Sunday, February 27, 2011

The nemesis

These guys are not crocheting up nearly fast enough!
And now Itsy Bitsy Spider has the bomb bird pattern in her etsy shop. Ack!

Here's the run down if you want the patterns:

The patterns are very well written and easy to follow. I just wish the finished products were a bit smaller. I'd prefer if the size of the blue bird (see the etsy pics) was the size of the largest in the set.

I've got the goldfinch nearly done, so he'll be around here soon!

Friday, February 25, 2011

Hello Betty

Nope, not the fabric line. Betty is my sewing machine! :) I never properly introduced her, so I thought I do a little review today.
Last fall I sold my quilt frame and started to relearn quilting on my sewing machine. It was pretty easy to pick back up, and I was happily meandering in no time. I did feel limited by the 7.5" throat on my machine, though, so I started look at my options. I had tested the Horizon when it first came out, but it was a "just for fun" test drive. We were just starting to think about moving to Seattle and I was still hoping to bring my frame with. Not to mention, I was a die hard Bernina girl!
Now with the frame sold I was rethinking the Horizon.  I also took a visit to my Bernina dealer to see the 820. I quickly decided against the 820 based on price (or maybe I should say Matt made that decision for me, ha!). So back to the Horizon dealer I went, armed with questions. I played around with the free motion quilting and the acufeed, plus I tested out the thread cutter and other gadgets. I was really happy with the results, so the machine stay in my mind. I went back home and started negotiating with Matt. And the Saturday after Thanksgiving we bought the Horizon! I hadn't sold my Bernina yet, but I was working on it. I just couldn't pass up the deal that my dealer was offering. ;) (I did later sell my Bernina, phew!)

Here's my review:
Purchased: November 2010
What I like:
*It's so quiet!

*All of the stitches are printed on the machine lid, making it very easy to navigate the folders on the touchscreen
*Storage area under the lid
*Auto tension (small dial to the right of the take up lever in the photo above)
*11" harp

*Great even feed for piecing without having to use a walking foot or acufeed
*Acufeed system is great for quilting and sewing with stretchy or thick fabric
*Extra high lift!
 (Removing the bobbin cover)
*Easy drop in bobbin and clear window to monitor bobbin fullness
*Good lighting under the machine

*Automatic Plate Converter system - red arrow points to plate converter, which slides back and forth to change to and from single hole plate
*Thread cutter is very quiet
*Easy to clean bobbin case
 (Bobbin case removed for cleaning)
(Bobbin case back in place)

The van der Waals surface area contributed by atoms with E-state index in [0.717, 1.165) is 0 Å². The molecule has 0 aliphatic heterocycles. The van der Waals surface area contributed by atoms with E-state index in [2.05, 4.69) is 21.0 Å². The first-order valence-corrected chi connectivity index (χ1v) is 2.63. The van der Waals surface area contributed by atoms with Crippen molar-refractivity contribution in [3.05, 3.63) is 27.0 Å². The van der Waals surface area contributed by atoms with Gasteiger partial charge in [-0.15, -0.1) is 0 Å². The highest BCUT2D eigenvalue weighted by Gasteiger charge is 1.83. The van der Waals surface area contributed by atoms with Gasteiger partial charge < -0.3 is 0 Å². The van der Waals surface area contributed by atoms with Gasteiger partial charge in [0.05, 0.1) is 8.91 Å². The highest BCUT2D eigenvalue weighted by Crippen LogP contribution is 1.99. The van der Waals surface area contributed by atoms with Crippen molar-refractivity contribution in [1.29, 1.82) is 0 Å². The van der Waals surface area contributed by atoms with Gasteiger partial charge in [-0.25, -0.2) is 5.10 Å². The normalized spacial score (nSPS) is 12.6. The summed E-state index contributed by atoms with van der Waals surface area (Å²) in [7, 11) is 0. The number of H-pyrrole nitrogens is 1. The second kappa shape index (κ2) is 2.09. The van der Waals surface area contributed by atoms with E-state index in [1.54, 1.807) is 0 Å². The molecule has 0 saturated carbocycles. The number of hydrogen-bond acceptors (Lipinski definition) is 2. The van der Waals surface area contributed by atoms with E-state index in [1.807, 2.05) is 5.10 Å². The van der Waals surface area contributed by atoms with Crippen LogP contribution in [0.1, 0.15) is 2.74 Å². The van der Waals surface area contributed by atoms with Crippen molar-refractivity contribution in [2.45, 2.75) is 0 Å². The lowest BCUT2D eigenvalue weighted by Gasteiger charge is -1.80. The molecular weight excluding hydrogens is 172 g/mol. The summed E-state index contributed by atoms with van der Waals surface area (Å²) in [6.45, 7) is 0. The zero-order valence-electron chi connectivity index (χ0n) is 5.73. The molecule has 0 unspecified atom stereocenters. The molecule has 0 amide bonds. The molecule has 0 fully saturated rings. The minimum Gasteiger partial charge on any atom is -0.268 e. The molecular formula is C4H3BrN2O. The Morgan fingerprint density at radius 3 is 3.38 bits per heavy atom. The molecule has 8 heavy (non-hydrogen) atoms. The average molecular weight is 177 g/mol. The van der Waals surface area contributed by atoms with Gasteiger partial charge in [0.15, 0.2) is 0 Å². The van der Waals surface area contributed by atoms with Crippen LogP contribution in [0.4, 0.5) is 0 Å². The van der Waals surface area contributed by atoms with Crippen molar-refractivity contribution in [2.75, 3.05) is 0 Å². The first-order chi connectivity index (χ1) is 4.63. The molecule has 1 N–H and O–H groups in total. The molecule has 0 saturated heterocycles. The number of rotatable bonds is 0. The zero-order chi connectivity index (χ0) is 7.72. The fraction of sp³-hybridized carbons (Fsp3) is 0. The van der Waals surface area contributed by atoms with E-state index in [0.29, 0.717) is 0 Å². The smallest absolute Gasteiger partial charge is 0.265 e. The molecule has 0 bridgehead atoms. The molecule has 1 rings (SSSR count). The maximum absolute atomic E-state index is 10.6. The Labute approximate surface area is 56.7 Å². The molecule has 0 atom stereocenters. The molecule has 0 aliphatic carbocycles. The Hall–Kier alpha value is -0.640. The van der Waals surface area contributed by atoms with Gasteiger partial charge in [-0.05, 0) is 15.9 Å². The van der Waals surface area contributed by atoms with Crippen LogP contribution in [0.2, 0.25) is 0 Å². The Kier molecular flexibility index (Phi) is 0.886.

*Quilting feet. Open toe, clearview and standard. This foot system does not hop like a traditional darning foot does, but rather it skims the quilt top. I prefer this system.
*Easy to access machine head (for when the stray thread is stuck somewhere....)
g*Optional table - setting the machine down in the table makes sewing and quilting so much easier!
*User friendly (see more below)
*Many accessories come with the machine (15 feet!)
*Acrylic table is great for travel to classes and sew ins
*Accessories are reasonably priced

What I dislike:
*The accessory tray. This slides onto the free arm, but if you are using a table or the acrylic table it is just another piece that takes up space. Right now I keep it on the floor behind my table, but I think I'm going to find a better way to store the accessories and pack the tray away.
*The foot pedal seems cheap, but it does it's job.
*It's a bit tedious to switch to and from the acufeed or quilting foot, because they are not just snap on feet.
*Buttonholes seem to sew out a bit too long
*Manual is lacking in information
*Touchscreen is not high resolution

It definitely took me some getting used to, because I was transitioning from one brand to another. But overall I'm very happy with the switch. I think that Janome does a good job of spending money where it matters, and it shows in the products. They also include more accessories with their machines, which I appreciate. (For example, my machine came with a cording foot!)

I love the stitch quality and the size of the harp, but another thing that I really love about this machine is that it allows the user a lot more freedom to adjust settings. Such as:
presser foot presser
auto tension or manual tension
feed balancing (great for button holes and decorative stitches when not using acufeed)
dual feed balancing (to ensure that both layers are being fed evenly)
bobbin winder fullness adjustment